Stanley and The Nut viewed from Highfield
|Population||481 (2011 census)|
|Elevation||10 m (33 ft)|
|LGA(s)||Circular Head Council|
Stanley is a town on the north-west coast of Tasmania, Australia. Travelling west, Stanley is the second-last major township on the north-west coast of Tasmania, Smithton being the larger township in the Circular Head municipality.
The site (originally called Circular Head) was named after Lord Stanley, the British Secretary of State for War and the Colonies in the 1830s and 1840s, who later had three terms of office as British Prime Minister.
A port opened in 1827 and the first school opened in 1841. There was a short-lived bay whaling station in operation on the fore-shore in the 1830s. Stanley officially became a town in 1842 and by 1843 more than 8,000 acres had been sold or leased to almost 70 people. 
The town today
Today Stanley is a tourist destination and the main fishing port on the north-west coast of Tasmania.
The most distinctive landmark in Stanley is Munatrik, commonly called The Nut, an old volcanic plug. Bass and Flinders sighted it on their circumnavigation of Van Diemen's Land (now called Tasmania) in 1798 and named it Circular Head. It has steep sides and rises to 143 metres with a flat top. It is possible to walk to the top of The Nut via a steep track or via a chairlift.
Tourists regularly travel to Highfield (a farming region on the north west of the township) to view the picturesque northern beaches with The Nut in the background.
The port on the southern side of The Nut is also a regularly used fishing spot.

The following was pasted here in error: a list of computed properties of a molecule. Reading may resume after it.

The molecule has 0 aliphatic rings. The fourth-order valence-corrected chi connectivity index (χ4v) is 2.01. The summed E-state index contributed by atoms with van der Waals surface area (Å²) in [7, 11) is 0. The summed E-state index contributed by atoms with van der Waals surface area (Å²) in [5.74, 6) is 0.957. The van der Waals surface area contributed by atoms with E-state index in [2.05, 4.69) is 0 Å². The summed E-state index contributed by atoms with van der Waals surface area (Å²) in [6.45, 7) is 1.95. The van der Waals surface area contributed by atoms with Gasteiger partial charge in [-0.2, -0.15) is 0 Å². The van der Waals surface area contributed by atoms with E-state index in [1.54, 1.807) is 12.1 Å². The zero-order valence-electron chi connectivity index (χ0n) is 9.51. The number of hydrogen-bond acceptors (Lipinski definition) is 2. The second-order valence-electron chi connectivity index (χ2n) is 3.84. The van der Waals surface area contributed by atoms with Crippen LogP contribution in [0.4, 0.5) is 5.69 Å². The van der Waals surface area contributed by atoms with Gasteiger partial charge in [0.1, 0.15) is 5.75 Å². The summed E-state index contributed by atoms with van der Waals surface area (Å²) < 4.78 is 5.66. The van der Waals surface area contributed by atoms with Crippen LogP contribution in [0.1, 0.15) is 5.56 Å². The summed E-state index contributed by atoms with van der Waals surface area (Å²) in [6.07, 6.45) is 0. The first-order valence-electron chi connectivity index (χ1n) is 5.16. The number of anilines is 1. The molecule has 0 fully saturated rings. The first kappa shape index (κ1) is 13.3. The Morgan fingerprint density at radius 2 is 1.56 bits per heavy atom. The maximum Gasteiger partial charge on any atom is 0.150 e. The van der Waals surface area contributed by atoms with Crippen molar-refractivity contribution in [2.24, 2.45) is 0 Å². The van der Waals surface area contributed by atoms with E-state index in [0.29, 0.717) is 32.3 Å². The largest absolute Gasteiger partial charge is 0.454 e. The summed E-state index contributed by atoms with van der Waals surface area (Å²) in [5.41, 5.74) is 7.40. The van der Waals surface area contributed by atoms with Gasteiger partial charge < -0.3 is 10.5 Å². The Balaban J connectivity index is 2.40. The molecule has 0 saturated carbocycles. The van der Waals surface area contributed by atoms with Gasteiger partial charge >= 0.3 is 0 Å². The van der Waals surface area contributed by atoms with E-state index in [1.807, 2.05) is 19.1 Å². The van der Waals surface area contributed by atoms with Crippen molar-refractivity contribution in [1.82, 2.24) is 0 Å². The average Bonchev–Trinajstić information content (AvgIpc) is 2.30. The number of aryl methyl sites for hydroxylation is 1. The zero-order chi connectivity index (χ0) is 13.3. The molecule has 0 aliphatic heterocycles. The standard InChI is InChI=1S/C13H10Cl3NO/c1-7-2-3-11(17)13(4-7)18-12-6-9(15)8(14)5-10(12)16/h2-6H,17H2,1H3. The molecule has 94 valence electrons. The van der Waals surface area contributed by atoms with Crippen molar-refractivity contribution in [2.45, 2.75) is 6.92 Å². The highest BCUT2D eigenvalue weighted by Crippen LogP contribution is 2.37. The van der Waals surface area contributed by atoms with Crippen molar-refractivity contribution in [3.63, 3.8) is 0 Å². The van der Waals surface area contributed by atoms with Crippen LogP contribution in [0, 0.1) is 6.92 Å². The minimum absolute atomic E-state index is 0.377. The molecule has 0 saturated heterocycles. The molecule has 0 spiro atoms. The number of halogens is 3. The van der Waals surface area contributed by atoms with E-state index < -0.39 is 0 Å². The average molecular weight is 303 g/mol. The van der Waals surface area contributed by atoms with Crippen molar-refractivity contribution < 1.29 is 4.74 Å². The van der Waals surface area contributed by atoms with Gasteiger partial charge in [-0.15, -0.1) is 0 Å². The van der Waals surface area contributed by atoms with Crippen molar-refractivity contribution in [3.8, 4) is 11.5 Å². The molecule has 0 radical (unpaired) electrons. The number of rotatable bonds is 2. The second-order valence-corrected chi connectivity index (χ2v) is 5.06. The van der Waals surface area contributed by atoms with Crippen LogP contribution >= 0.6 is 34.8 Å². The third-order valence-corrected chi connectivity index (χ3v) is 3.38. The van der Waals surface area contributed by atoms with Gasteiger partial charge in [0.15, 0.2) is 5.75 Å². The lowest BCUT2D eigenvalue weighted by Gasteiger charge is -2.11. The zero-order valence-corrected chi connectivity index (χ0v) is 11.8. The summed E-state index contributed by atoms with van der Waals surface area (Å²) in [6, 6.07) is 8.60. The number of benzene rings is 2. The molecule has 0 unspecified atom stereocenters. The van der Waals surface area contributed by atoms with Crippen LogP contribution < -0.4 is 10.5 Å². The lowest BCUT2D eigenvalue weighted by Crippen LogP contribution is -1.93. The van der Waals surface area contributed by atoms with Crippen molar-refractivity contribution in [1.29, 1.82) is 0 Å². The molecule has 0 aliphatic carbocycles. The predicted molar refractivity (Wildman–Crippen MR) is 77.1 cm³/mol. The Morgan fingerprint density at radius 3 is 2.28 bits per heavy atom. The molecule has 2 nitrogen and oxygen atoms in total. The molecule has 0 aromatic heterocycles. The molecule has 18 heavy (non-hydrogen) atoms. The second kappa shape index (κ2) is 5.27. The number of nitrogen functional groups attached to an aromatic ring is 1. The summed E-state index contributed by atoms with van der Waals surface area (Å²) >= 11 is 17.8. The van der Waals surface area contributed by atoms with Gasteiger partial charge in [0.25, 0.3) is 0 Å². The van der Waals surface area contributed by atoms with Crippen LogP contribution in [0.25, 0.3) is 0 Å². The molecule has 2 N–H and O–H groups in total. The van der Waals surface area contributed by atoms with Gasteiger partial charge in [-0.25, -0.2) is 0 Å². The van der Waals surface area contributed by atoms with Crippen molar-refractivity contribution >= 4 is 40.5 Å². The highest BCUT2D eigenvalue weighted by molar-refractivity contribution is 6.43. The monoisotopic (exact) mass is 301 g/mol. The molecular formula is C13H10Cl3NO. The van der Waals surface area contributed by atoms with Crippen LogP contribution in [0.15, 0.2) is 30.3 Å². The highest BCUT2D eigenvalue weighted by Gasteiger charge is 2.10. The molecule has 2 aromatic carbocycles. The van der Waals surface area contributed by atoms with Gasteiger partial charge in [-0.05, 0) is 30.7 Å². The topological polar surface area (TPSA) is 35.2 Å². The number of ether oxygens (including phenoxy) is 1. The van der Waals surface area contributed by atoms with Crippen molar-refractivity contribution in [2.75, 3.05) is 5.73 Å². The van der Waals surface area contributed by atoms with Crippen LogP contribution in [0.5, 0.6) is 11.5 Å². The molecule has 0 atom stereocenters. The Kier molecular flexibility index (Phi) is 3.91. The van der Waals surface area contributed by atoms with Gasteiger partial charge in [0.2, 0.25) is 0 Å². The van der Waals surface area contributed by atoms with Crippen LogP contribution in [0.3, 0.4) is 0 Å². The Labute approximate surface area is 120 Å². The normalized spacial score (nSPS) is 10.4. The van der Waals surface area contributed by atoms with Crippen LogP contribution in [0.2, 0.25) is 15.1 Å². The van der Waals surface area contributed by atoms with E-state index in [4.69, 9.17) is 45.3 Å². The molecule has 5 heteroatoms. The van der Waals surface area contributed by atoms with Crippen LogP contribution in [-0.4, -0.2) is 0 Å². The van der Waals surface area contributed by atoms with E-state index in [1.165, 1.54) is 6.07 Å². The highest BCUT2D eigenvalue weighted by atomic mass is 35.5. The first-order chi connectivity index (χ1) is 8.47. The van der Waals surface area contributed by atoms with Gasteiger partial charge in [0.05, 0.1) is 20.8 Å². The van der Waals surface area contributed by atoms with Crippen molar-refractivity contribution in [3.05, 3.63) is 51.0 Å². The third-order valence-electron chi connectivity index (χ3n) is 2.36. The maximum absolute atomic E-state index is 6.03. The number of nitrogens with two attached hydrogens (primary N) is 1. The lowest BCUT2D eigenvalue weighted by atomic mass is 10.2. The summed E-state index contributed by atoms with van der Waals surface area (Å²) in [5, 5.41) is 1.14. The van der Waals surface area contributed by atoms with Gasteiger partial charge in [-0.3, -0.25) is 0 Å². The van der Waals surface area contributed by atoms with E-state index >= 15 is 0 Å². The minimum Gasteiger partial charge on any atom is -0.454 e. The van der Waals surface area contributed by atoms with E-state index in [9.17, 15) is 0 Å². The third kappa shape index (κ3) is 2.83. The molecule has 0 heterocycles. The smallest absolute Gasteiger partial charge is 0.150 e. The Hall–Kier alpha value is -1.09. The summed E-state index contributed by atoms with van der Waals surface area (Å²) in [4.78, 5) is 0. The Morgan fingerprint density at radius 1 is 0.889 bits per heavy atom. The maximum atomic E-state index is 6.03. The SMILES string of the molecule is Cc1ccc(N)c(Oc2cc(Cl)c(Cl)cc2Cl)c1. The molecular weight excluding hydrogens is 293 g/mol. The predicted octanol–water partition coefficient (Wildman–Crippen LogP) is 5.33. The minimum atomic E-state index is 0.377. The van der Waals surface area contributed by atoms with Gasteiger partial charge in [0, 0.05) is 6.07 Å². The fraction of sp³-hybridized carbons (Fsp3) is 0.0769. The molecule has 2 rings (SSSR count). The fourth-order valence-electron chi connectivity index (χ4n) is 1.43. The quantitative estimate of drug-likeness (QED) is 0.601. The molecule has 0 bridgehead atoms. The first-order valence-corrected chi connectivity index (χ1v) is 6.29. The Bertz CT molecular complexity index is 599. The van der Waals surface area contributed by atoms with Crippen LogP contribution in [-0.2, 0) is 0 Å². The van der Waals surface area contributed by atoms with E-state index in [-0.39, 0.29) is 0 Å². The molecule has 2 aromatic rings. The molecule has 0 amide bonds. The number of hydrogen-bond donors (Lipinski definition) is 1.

Notable people from Stanley
- Joseph Lyons – The tenth Prime Minister of Australia.
- Jim Willis – Australian botanist
- Bill Mollison – Founder of the Permaculture movement
- John Lee Archer - the "Father of Tasmanian architecture". Archer became a magistrate in the Circular Head area in 1838 until his death in 1852.  He produced an official a map of Stanley in 1843, reproduced by Betty Jones (2015). 
Stanley has a warm-summer mediterranean climate that is transitional with the oceanic climate (Köppen climate classification csb/cfb). Its summers are moderated by its shoreline position, whereas the rainy winters have moderate lows.
|Climate data for Stanley|
|Average high °C (°F)||21.2
|Average low °C (°F)||10.9
|Average precipitation mm (inches)||40.7
- Australian Bureau of Statistics (31 October 2012). "Stanley (State Suburb)". 2011 Census QuickStats. Retrieved 3 November 2015.
- "Climate statistics for Australian locations, Summary statistics STANLEY POST OFFICE". Bureau of Meteorology. Retrieved 3 November 2015.
- "Stanley, Tasmania". Australian Places. Monash University. Archived from the original on 2005-03-06.
- Evans, Kathryn (1993). Shore-based whaling in Tasmania historical research project: Volume 2; site histories (First ed.). Hobart: Parks & Wildlife Service. p. 70-1 & fig 29 map.
- Jones, E 2015, Along the terrace: the owners and occupiers of Stanley 1843–1922, Stanley Discovery Museum, Stanley, Tasmania, p. vii
- Premier Postal History. "Post Office List". Retrieved 2008-04-11.
- "palawa kani place names on the way to Kings Run Handover 2017". palawa kani place names on the way to Kings Run Handover 2017. Tasmanian Aboriginal Center.
- url= http://greataustraliansecret.com/john-lee-archer-the-man-who-shaped-tasmanias-early-architecture/ retrieved 26 April 2017
- Jones, E 2015, Along the terrace: the owners and occupiers of Stanley 1843–1922, Stanley Discovery Museum, Stanley, Tasmania, p. x
An early map of Stanley, held at the National Library of Australia:
Archer, John Lee, 1791-1852; Royston & Brown; Van Diemen's Land Company (1843), A map of Stanley on the estate of the Van Diemens Land Company at Circular Head [cartographic material] / John Lee Archer, Civil Engineer Aug.st 1843, Royston & Brown, Litho